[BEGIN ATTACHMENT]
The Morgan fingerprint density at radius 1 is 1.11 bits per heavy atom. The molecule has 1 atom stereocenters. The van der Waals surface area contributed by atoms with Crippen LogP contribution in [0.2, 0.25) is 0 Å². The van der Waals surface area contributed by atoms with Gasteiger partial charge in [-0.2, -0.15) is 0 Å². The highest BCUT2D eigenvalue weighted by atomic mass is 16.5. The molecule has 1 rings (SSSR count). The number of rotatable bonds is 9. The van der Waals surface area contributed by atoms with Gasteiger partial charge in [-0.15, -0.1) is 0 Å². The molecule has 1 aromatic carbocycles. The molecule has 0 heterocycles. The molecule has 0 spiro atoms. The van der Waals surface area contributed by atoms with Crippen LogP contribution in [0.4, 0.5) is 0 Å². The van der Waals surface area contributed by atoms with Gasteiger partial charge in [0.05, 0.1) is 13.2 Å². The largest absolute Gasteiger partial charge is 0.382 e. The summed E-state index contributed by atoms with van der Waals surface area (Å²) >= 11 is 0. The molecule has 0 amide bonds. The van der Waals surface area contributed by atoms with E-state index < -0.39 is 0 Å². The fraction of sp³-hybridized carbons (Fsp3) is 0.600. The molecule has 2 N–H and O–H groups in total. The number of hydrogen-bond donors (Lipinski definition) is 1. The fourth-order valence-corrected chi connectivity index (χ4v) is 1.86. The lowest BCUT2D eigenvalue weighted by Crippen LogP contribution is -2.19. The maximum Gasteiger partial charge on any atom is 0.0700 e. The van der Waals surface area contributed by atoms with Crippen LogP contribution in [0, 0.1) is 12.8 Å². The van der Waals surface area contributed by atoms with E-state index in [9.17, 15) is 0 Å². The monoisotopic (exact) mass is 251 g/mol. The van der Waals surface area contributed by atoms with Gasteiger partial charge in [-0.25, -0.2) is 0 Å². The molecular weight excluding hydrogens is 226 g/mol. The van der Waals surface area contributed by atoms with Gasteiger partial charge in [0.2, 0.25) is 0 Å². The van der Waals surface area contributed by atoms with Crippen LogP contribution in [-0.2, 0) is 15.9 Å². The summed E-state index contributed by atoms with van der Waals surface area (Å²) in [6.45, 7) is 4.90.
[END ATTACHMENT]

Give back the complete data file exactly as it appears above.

The Morgan fingerprint density at radius 1 is 1.11 bits per heavy atom. The molecule has 1 atom stereocenters. The van der Waals surface area contributed by atoms with Crippen LogP contribution in [0.2, 0.25) is 0 Å². The van der Waals surface area contributed by atoms with Gasteiger partial charge in [-0.2, -0.15) is 0 Å². The highest BCUT2D eigenvalue weighted by atomic mass is 16.5. The molecule has 1 rings (SSSR count). The number of rotatable bonds is 9. The van der Waals surface area contributed by atoms with Gasteiger partial charge in [-0.15, -0.1) is 0 Å². The molecule has 1 aromatic carbocycles. The molecule has 0 heterocycles. The molecule has 0 spiro atoms. The van der Waals surface area contributed by atoms with Crippen LogP contribution in [0.4, 0.5) is 0 Å². The van der Waals surface area contributed by atoms with Gasteiger partial charge in [0.05, 0.1) is 13.2 Å². The largest absolute Gasteiger partial charge is 0.382 e. The summed E-state index contributed by atoms with van der Waals surface area (Å²) >= 11 is 0. The molecule has 0 amide bonds. The van der Waals surface area contributed by atoms with E-state index < -0.39 is 0 Å². The fraction of sp³-hybridized carbons (Fsp3) is 0.600. The molecule has 2 N–H and O–H groups in total. The number of hydrogen-bond donors (Lipinski definition) is 1. The fourth-order valence-corrected chi connectivity index (χ4v) is 1.86. The lowest BCUT2D eigenvalue weighted by Crippen LogP contribution is -2.19. The maximum Gasteiger partial charge on any atom is 0.0700 e. The van der Waals surface area contributed by atoms with Crippen LogP contribution in [0, 0.1) is 12.8 Å². The van der Waals surface area contributed by atoms with E-state index in [9.17, 15) is 0 Å². The monoisotopic (exact) mass is 251 g/mol. The van der Waals surface area contributed by atoms with Gasteiger partial charge in [-0.25, -0.2) is 0 Å². The molecular weight excluding hydrogens is 226 g/mol. The van der Waals surface area contributed by atoms with Gasteiger partial charge in [0.2, 0.25) is 0 Å². The van der Waals surface area contributed by atoms with Crippen LogP contribution in [-0.2, 0) is 15.9 Å². The summed E-state index contributed by atoms with van der Waals surface area (Å²) in [6.45, 7) is 4.90.